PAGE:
This post reflects my personal views: a slightly different version appeared in the Guardian partner zone managed by Adam Smith International
In 2013, £1.6 bn of international aid was pledged to Somalia: more than double the country’s gross domestic product. In the capital, Mogadishu, some high-profile investments—such as the upgrading of the airport and port facilities—show this money at work. But elsewhere, the impact of such spending is less visible and therefore faces tough questions from both Somalis as well as the international community. The linkages between meeting immediate needs – water, roads, clinics – and longer term goals of improving lives and securing peace and stability are complex. Harder still, is establishing long-term impact.
(PS: ODA, while important to Somalia, continues to be dwarfed by the size of remittances to the country, which according to various estimates ranges between $1.3 bn to $2 bn annually)
Two familiar (and inter-related) problems have plagued Somalia. One, most aid projects are perceived to have achieved little on the ground (even after discounting for the widespread insecurity) and two, there are hardly any rigorous impact evaluations of aid projects whose results have been made public (this ODI-UNICEF evaluation of cash and voucher transfers may be an exception). Putting these two together, it is safe to say that while many projects have failed, the lessons learnt have been fairly limited and the aid community (international and local actors) are probably condemned to repeating the same mistakes over and over again. As different parts of Somalia make steady, though unevenly paced progress towards stability, it has become more important than before that the impact of aid-funded development projects are rigorously evaluated.
The lack of impact evaluations out of Somalia does not mean that there isn’t any field research being conducted in the country. However, there are issues with most of the ongoing research work in Somalia that any attempt at changing the status quo of research and evaluations in Somalia must address. First, a bulk of the research is commissioned by donors or implementers that do not then make their findings public; second, the typical operating model has a ‘northern institution’ partnering with a local agency where the role of the latter is limited to data collection on the ground. While recognising that local groups are not immune to bias or vested interests, their skills could be better utilised. They have access to communities and existing networks which can provide feedback and insights which outsiders may easily miss.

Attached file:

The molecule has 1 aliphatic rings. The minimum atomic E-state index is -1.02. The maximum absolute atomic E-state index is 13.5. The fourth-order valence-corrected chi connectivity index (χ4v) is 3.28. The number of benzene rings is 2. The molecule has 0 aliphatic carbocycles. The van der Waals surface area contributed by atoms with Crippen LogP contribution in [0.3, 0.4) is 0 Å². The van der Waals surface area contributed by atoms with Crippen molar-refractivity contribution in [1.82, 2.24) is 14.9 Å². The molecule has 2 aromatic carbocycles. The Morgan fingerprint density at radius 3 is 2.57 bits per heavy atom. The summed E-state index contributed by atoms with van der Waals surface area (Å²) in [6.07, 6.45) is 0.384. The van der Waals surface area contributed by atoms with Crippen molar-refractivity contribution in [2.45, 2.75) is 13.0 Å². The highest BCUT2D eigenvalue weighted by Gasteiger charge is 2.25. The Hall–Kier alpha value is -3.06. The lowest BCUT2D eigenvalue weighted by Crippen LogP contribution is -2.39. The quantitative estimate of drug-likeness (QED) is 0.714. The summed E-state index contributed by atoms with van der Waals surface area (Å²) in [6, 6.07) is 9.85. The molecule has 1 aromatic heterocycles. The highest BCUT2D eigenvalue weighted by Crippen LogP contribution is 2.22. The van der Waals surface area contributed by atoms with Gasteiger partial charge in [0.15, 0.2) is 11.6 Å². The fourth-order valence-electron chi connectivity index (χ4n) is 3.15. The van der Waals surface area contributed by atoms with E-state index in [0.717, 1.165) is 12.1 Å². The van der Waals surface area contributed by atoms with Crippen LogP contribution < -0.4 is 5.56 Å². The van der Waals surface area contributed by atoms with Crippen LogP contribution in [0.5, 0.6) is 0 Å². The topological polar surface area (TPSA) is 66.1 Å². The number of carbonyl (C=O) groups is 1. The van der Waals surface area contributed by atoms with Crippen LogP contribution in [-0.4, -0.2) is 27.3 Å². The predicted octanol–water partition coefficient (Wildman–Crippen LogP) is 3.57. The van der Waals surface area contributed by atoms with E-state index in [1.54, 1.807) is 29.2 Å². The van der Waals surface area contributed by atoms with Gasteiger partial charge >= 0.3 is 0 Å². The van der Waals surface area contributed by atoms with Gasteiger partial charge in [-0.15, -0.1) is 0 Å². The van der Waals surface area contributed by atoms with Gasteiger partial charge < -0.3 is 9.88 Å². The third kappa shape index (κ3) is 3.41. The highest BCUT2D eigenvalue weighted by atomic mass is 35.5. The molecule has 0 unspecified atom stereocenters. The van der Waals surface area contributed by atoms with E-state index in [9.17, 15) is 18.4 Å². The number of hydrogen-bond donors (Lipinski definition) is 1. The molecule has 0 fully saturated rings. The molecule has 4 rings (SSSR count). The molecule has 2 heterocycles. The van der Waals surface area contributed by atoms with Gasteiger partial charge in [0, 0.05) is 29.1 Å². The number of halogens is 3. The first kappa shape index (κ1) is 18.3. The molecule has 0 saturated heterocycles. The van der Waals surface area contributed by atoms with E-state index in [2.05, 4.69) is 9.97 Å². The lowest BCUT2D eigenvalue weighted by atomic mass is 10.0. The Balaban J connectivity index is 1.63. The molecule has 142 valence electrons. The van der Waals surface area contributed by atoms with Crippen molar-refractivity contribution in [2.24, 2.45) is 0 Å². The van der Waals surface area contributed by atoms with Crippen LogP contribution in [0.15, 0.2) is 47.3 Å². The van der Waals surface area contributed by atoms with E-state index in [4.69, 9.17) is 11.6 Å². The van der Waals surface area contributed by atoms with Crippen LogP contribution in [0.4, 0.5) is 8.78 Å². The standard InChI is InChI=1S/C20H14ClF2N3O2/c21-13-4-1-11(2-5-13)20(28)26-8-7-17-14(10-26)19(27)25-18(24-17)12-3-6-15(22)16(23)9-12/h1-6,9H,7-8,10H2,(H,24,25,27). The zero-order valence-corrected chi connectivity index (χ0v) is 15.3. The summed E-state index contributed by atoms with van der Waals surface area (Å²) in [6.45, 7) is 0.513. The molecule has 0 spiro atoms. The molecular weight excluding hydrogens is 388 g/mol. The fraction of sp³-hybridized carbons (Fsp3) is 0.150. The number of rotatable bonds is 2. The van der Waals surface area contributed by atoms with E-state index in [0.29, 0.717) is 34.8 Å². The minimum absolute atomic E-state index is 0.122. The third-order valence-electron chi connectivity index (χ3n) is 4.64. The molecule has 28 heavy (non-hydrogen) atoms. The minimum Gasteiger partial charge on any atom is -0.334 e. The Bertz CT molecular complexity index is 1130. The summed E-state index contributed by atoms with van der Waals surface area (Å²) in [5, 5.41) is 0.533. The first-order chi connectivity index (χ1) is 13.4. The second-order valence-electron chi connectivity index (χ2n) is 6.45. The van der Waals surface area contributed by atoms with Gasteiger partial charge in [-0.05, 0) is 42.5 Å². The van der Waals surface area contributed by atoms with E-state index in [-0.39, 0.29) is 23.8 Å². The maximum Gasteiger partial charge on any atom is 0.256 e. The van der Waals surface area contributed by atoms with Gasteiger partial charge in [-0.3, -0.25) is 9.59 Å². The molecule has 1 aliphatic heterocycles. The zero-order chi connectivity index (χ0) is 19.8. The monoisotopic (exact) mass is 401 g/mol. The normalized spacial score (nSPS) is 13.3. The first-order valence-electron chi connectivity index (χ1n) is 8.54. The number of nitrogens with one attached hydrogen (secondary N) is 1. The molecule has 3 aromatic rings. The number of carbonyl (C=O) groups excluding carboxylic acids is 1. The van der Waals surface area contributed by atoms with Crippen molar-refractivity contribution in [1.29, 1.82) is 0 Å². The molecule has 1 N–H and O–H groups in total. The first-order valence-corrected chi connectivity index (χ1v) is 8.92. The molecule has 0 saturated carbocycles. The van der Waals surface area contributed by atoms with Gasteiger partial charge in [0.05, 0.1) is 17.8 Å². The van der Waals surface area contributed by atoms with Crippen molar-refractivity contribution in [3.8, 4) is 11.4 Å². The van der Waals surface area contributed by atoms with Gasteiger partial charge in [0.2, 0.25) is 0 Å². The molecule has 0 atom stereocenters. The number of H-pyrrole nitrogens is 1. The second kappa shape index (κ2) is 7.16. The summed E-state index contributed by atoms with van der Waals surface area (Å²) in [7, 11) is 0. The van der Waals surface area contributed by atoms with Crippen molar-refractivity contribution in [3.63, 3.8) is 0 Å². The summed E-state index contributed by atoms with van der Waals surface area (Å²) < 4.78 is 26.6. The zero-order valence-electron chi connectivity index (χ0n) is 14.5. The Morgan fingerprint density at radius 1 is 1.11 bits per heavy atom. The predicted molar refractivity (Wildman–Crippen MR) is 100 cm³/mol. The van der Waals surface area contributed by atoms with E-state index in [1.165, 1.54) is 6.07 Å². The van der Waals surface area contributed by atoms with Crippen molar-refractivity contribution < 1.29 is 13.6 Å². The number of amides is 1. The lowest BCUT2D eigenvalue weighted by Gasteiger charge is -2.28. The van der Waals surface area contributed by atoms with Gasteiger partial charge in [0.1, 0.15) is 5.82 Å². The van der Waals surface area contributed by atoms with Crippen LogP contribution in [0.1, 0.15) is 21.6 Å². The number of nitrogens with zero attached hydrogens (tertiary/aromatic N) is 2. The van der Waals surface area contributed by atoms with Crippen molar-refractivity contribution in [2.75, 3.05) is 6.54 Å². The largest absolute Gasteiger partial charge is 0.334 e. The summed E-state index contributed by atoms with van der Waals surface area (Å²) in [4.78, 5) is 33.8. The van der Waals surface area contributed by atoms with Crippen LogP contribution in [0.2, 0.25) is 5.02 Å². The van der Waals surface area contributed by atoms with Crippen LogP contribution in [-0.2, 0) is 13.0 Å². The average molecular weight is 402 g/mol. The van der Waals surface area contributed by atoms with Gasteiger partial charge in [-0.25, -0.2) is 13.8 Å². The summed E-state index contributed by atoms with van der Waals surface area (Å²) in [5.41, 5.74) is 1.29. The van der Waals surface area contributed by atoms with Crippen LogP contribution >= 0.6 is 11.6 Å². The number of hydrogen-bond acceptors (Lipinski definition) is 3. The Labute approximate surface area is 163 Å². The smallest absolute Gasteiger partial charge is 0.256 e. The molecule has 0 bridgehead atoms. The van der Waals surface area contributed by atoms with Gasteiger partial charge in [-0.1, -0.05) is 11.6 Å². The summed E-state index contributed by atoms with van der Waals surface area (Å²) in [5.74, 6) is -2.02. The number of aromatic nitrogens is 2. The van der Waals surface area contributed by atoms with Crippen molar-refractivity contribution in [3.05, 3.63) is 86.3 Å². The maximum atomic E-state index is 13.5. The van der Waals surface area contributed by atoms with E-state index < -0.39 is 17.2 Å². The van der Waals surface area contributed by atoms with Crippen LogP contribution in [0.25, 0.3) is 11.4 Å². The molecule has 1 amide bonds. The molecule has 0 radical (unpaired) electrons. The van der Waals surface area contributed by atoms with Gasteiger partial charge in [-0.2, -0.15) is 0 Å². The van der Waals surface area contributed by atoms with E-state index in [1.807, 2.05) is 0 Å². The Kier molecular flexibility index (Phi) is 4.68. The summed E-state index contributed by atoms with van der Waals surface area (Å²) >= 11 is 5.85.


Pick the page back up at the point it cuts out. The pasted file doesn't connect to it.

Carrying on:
The Somalia Stability Fund is a multi-donor fund designed to support peace and stability in Somalia, predominately through Somali partners in government, non-governmental organisations and the private sector. So where does one begin? How can a fund ensure meaningful investment, with maximum impact? How can it be accountable not just to donors, but to Somalis on the ground? Comprehensive evidence, research, monitoring and dissemination are essential to avoid the pitfalls of the past and to share positive lessons learned. Developing local evaluation skills is a key part of this.
Both recipients and donors of aid have a duty to ensure it is well spent. Only through rigorous evaluation can impact be accurately assessed. That way when someone asks what impact the money has achieved, they will be able to get an answer they can believe.
Spending wisely, spending well
Late last year, the Fund appointed the Heritage Institute of Policy Studies (HIPS), the first Somali-owned and managed think tank, to set up a Research, Evaluation and Learning Unit (RELU). Its task: to study a sample of funded projects and, simultaneously, contribute to an assessment of the entire portfolio. The RELU will also be a conduit for researchers interested in conducting impact evaluations in Somalia to explore a variety of research questions cutting across sectors and experiment with multiple methods of collecting and analysing field data. The Stability Fund is committed to release the results of all the evaluations, irrespective of whether they are good or bad.
The RELU has hit the ground running, but I look forward to any feedback!